From the ages of twelve to twenty-one, I was a ballet dancer. It was all I did and all I wanted to do. Being extremely disciplined, I stretched for half an hour every night before bed so I could get more flexible. And it worked—I got pretty darn flexible. Even on vacations, I stretched every single night without exception.
I quit dancing at the age of twenty-one after suffering the second of two terrible back injuries. Even after I quit, I kept doing my thirty-minute stretching routine every night before bed. Not only did I love the ritual, but I felt like I physically needed it—as though I was addicted to the feeling. My body just didn’t feel right until I had stretched.
Fast-forward seven years, and I happened to come across a movement technique called Somatics while I was googling physical therapy and yoga. I ordered Thomas Hanna’s book Somatics: Reawakening the Mind’s Control of Movement, Flexibility, and Health, and after reading the first five pages I felt as though I had found something that I had been looking for my whole life. And yes, after all this time I was still doing my stretching routine every single night!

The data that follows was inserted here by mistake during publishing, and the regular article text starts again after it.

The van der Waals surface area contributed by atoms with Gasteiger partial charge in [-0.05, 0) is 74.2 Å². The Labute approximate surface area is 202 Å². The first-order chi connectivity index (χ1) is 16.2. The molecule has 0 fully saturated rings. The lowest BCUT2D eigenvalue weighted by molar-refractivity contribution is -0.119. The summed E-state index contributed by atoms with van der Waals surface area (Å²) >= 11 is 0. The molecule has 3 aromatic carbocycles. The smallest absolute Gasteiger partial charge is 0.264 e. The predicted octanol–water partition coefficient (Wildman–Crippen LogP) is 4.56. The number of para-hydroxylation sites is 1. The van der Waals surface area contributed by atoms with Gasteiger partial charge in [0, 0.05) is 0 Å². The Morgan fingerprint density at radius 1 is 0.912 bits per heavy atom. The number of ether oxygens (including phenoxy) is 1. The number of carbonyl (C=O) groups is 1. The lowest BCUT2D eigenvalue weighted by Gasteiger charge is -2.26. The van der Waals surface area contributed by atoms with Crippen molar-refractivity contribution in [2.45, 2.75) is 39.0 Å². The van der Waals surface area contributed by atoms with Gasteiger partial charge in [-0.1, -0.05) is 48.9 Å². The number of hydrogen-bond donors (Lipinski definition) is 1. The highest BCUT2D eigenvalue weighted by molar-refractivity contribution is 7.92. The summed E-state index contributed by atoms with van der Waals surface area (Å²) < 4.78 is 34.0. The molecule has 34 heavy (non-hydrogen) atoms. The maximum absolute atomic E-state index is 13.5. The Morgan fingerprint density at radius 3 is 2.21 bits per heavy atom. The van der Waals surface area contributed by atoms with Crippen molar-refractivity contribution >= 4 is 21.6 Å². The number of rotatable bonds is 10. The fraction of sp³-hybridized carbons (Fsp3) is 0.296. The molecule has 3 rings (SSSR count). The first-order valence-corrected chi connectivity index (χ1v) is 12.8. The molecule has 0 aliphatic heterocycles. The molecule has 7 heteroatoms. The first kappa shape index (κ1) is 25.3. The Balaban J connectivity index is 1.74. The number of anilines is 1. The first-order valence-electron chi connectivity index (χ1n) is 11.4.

Less than a year later, I had enrolled in the professional training program to become a Clinical Somatic Educator. I remember sitting in the back of the studio during the first semester of my training while we learned why stretching was ineffective and could even be harmful. I started fuming. I had been stretching for what felt like my entire life and knew firsthand that it was effective. I got upset to the point that I felt like crying. I felt as if my religion was being attacked. I bit my tongue and didn’t speak up, but I refused to believe what the trainer was saying.
I went home at the end of the first semester completely in love with Somatics, understanding and believing everything I had learned so far—except what I had learned about stretching. I went over and over it in my mind and finally decided to give it a shot: I would substitute all my nightly stretching exercises with Somatic movements. But I would just try it for a week or two, and then I would see how I felt. I didn’t want to lose any of my hard-earned flexibility, after all.